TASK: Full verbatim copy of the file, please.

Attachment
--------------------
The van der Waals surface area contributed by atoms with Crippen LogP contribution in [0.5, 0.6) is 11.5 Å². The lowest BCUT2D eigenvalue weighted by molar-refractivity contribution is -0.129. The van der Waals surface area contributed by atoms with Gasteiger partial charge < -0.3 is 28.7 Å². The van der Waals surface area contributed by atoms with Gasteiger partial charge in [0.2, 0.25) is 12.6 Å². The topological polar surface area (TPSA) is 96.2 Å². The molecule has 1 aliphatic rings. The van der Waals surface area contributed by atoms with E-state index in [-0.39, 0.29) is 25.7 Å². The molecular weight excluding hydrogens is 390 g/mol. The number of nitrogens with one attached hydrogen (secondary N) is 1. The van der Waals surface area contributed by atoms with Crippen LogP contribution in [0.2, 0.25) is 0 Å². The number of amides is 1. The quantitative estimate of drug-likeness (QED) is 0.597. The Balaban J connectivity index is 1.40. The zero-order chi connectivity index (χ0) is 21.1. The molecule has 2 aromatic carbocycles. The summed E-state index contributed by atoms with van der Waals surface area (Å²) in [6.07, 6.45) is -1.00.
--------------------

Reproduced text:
The van der Waals surface area contributed by atoms with Crippen LogP contribution in [0.5, 0.6) is 11.5 Å². The lowest BCUT2D eigenvalue weighted by molar-refractivity contribution is -0.129. The van der Waals surface area contributed by atoms with Gasteiger partial charge < -0.3 is 28.7 Å². The van der Waals surface area contributed by atoms with Gasteiger partial charge in [0.2, 0.25) is 12.6 Å². The topological polar surface area (TPSA) is 96.2 Å². The molecule has 1 aliphatic rings. The van der Waals surface area contributed by atoms with E-state index in [-0.39, 0.29) is 25.7 Å². The molecular weight excluding hydrogens is 390 g/mol. The number of nitrogens with one attached hydrogen (secondary N) is 1. The van der Waals surface area contributed by atoms with Crippen LogP contribution in [0.2, 0.25) is 0 Å². The number of amides is 1. The quantitative estimate of drug-likeness (QED) is 0.597. The Balaban J connectivity index is 1.40. The zero-order chi connectivity index (χ0) is 21.1. The molecule has 2 aromatic carbocycles. The summed E-state index contributed by atoms with van der Waals surface area (Å²) in [6.07, 6.45) is -1.00.